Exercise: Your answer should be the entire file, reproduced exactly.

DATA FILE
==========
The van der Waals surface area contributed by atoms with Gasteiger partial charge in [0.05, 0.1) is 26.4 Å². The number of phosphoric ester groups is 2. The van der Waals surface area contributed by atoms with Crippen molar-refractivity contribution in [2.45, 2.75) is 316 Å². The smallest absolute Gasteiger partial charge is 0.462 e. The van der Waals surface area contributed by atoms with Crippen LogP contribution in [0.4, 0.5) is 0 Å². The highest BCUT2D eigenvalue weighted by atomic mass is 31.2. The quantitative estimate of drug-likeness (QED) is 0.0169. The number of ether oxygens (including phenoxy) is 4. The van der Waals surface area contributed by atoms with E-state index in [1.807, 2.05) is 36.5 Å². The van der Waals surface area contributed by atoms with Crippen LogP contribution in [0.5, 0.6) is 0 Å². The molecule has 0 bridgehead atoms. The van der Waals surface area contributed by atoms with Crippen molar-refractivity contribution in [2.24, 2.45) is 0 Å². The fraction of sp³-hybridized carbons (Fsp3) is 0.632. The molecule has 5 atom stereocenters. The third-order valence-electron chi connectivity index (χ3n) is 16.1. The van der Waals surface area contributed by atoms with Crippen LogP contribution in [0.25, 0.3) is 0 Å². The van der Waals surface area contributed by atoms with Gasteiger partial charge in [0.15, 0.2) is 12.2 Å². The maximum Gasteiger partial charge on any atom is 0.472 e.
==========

The van der Waals surface area contributed by atoms with Gasteiger partial charge in [0.05, 0.1) is 26.4 Å². The number of phosphoric ester groups is 2. The van der Waals surface area contributed by atoms with Crippen molar-refractivity contribution in [2.45, 2.75) is 316 Å². The smallest absolute Gasteiger partial charge is 0.462 e. The van der Waals surface area contributed by atoms with Crippen LogP contribution in [0.4, 0.5) is 0 Å². The highest BCUT2D eigenvalue weighted by atomic mass is 31.2. The quantitative estimate of drug-likeness (QED) is 0.0169. The number of ether oxygens (including phenoxy) is 4. The van der Waals surface area contributed by atoms with E-state index in [1.807, 2.05) is 36.5 Å². The van der Waals surface area contributed by atoms with Crippen LogP contribution in [0.5, 0.6) is 0 Å². The molecule has 0 bridgehead atoms. The van der Waals surface area contributed by atoms with Crippen molar-refractivity contribution in [2.24, 2.45) is 0 Å². The fraction of sp³-hybridized carbons (Fsp3) is 0.632. The molecule has 5 atom stereocenters. The third-order valence-electron chi connectivity index (χ3n) is 16.1. The van der Waals surface area contributed by atoms with Crippen LogP contribution in [0.25, 0.3) is 0 Å². The van der Waals surface area contributed by atoms with Gasteiger partial charge in [0.15, 0.2) is 12.2 Å². The maximum Gasteiger partial charge on any atom is 0.472 e.